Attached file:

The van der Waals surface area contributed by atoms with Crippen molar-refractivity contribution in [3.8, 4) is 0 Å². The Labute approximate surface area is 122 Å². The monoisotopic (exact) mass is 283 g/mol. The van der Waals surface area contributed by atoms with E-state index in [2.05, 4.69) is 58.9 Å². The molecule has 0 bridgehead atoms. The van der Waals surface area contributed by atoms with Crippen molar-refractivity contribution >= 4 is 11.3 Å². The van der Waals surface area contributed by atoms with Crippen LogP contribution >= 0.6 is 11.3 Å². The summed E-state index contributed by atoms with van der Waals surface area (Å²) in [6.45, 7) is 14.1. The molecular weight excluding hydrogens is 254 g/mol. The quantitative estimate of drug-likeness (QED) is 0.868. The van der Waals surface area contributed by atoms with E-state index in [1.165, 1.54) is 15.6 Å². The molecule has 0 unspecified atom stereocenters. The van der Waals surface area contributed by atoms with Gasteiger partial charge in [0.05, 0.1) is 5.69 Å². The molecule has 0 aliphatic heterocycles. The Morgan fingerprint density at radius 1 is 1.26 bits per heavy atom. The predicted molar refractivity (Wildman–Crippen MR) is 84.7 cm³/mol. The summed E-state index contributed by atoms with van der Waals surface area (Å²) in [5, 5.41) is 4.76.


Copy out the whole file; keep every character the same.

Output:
The van der Waals surface area contributed by atoms with Crippen molar-refractivity contribution in [3.8, 4) is 0 Å². The Labute approximate surface area is 122 Å². The monoisotopic (exact) mass is 283 g/mol. The van der Waals surface area contributed by atoms with E-state index in [2.05, 4.69) is 58.9 Å². The molecule has 0 bridgehead atoms. The van der Waals surface area contributed by atoms with Crippen molar-refractivity contribution >= 4 is 11.3 Å². The van der Waals surface area contributed by atoms with Crippen LogP contribution >= 0.6 is 11.3 Å². The summed E-state index contributed by atoms with van der Waals surface area (Å²) in [6.45, 7) is 14.1. The molecular weight excluding hydrogens is 254 g/mol. The quantitative estimate of drug-likeness (QED) is 0.868. The van der Waals surface area contributed by atoms with E-state index in [1.165, 1.54) is 15.6 Å². The molecule has 0 unspecified atom stereocenters. The van der Waals surface area contributed by atoms with Gasteiger partial charge in [0.05, 0.1) is 5.69 Å². The molecule has 0 aliphatic heterocycles. The Morgan fingerprint density at radius 1 is 1.26 bits per heavy atom. The predicted molar refractivity (Wildman–Crippen MR) is 84.7 cm³/mol. The summed E-state index contributed by atoms with van der Waals surface area (Å²) in [5, 5.41) is 4.76.